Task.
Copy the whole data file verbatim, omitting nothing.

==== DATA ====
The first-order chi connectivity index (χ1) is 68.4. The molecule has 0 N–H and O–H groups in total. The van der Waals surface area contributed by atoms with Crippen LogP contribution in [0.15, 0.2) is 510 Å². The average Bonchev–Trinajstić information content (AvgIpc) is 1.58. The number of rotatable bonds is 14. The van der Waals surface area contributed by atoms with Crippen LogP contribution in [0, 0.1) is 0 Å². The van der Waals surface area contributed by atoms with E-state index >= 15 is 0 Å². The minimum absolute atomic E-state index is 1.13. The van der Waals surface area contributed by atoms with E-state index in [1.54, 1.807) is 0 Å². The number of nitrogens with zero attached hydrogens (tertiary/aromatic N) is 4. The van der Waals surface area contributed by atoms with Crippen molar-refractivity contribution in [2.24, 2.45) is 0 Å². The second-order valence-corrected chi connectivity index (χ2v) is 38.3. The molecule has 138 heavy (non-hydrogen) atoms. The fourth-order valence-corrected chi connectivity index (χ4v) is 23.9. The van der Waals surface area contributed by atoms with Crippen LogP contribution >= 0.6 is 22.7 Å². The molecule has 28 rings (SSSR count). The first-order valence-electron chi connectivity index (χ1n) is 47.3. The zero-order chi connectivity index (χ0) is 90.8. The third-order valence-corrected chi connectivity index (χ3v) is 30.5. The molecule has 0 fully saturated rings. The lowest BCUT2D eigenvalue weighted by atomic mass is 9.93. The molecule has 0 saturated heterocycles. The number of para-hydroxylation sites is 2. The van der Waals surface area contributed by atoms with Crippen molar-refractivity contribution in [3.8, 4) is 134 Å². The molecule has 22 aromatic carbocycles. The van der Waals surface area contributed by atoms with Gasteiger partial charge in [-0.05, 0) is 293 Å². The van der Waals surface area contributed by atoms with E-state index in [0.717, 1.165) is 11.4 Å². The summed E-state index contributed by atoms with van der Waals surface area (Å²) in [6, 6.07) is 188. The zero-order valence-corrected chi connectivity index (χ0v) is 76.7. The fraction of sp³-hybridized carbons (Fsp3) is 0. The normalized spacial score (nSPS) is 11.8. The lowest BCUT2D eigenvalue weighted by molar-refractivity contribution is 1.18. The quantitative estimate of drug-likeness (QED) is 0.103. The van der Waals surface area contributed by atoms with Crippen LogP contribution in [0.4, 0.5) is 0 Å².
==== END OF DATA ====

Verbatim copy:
The first-order chi connectivity index (χ1) is 68.4. The molecule has 0 N–H and O–H groups in total. The van der Waals surface area contributed by atoms with Crippen LogP contribution in [0.15, 0.2) is 510 Å². The average Bonchev–Trinajstić information content (AvgIpc) is 1.58. The number of rotatable bonds is 14. The van der Waals surface area contributed by atoms with Crippen LogP contribution in [0, 0.1) is 0 Å². The van der Waals surface area contributed by atoms with E-state index >= 15 is 0 Å². The minimum absolute atomic E-state index is 1.13. The van der Waals surface area contributed by atoms with E-state index in [1.54, 1.807) is 0 Å². The number of nitrogens with zero attached hydrogens (tertiary/aromatic N) is 4. The van der Waals surface area contributed by atoms with Crippen molar-refractivity contribution in [2.24, 2.45) is 0 Å². The second-order valence-corrected chi connectivity index (χ2v) is 38.3. The molecule has 138 heavy (non-hydrogen) atoms. The fourth-order valence-corrected chi connectivity index (χ4v) is 23.9. The van der Waals surface area contributed by atoms with Crippen LogP contribution >= 0.6 is 22.7 Å². The molecule has 28 rings (SSSR count). The first-order valence-electron chi connectivity index (χ1n) is 47.3. The zero-order chi connectivity index (χ0) is 90.8. The third-order valence-corrected chi connectivity index (χ3v) is 30.5. The molecule has 0 fully saturated rings. The lowest BCUT2D eigenvalue weighted by atomic mass is 9.93. The molecule has 0 saturated heterocycles. The number of para-hydroxylation sites is 2. The van der Waals surface area contributed by atoms with Crippen molar-refractivity contribution in [3.8, 4) is 134 Å². The molecule has 22 aromatic carbocycles. The van der Waals surface area contributed by atoms with Gasteiger partial charge in [-0.05, 0) is 293 Å². The van der Waals surface area contributed by atoms with E-state index in [0.717, 1.165) is 11.4 Å². The summed E-state index contributed by atoms with van der Waals surface area (Å²) in [6, 6.07) is 188. The zero-order valence-corrected chi connectivity index (χ0v) is 76.7. The fraction of sp³-hybridized carbons (Fsp3) is 0. The normalized spacial score (nSPS) is 11.8. The lowest BCUT2D eigenvalue weighted by molar-refractivity contribution is 1.18. The quantitative estimate of drug-likeness (QED) is 0.103. The van der Waals surface area contributed by atoms with Crippen LogP contribution in [0.4, 0.5) is 0 Å².